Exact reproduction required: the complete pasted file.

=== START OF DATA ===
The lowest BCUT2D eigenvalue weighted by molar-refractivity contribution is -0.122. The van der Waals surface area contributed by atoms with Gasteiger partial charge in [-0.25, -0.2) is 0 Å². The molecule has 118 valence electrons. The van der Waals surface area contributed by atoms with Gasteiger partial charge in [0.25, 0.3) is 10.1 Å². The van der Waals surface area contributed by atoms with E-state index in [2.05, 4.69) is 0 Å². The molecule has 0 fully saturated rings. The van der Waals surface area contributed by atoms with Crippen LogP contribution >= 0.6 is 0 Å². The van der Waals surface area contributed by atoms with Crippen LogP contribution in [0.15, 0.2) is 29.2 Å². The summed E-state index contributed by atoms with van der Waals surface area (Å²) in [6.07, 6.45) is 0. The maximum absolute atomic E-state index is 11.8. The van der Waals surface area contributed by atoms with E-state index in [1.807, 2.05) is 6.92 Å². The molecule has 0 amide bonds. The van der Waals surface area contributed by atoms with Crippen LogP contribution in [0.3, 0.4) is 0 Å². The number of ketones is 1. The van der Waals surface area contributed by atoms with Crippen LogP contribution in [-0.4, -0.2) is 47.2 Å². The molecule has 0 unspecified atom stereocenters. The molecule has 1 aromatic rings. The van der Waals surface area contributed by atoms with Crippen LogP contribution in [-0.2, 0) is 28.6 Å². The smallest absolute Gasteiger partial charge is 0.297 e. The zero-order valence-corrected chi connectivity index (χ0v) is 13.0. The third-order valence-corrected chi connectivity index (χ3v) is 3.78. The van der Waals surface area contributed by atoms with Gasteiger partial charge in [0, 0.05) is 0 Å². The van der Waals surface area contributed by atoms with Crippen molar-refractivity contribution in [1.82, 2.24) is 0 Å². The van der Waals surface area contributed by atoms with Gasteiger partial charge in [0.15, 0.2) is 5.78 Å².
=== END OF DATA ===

The lowest BCUT2D eigenvalue weighted by molar-refractivity contribution is -0.122. The van der Waals surface area contributed by atoms with Gasteiger partial charge in [-0.25, -0.2) is 0 Å². The molecule has 118 valence electrons. The van der Waals surface area contributed by atoms with Gasteiger partial charge in [0.25, 0.3) is 10.1 Å². The van der Waals surface area contributed by atoms with E-state index in [2.05, 4.69) is 0 Å². The molecule has 0 fully saturated rings. The van der Waals surface area contributed by atoms with Crippen LogP contribution >= 0.6 is 0 Å². The van der Waals surface area contributed by atoms with Crippen LogP contribution in [0.15, 0.2) is 29.2 Å². The summed E-state index contributed by atoms with van der Waals surface area (Å²) in [6.07, 6.45) is 0. The maximum absolute atomic E-state index is 11.8. The van der Waals surface area contributed by atoms with E-state index in [1.807, 2.05) is 6.92 Å². The molecule has 0 amide bonds. The van der Waals surface area contributed by atoms with Crippen LogP contribution in [0.3, 0.4) is 0 Å². The number of ketones is 1. The van der Waals surface area contributed by atoms with Crippen LogP contribution in [-0.4, -0.2) is 47.2 Å². The molecule has 0 unspecified atom stereocenters. The molecule has 1 aromatic rings. The van der Waals surface area contributed by atoms with Crippen LogP contribution in [-0.2, 0) is 28.6 Å². The smallest absolute Gasteiger partial charge is 0.297 e. The zero-order valence-corrected chi connectivity index (χ0v) is 13.0. The third-order valence-corrected chi connectivity index (χ3v) is 3.78. The van der Waals surface area contributed by atoms with Gasteiger partial charge in [0, 0.05) is 0 Å². The van der Waals surface area contributed by atoms with Crippen molar-refractivity contribution in [1.82, 2.24) is 0 Å². The van der Waals surface area contributed by atoms with Gasteiger partial charge in [0.15, 0.2) is 5.78 Å².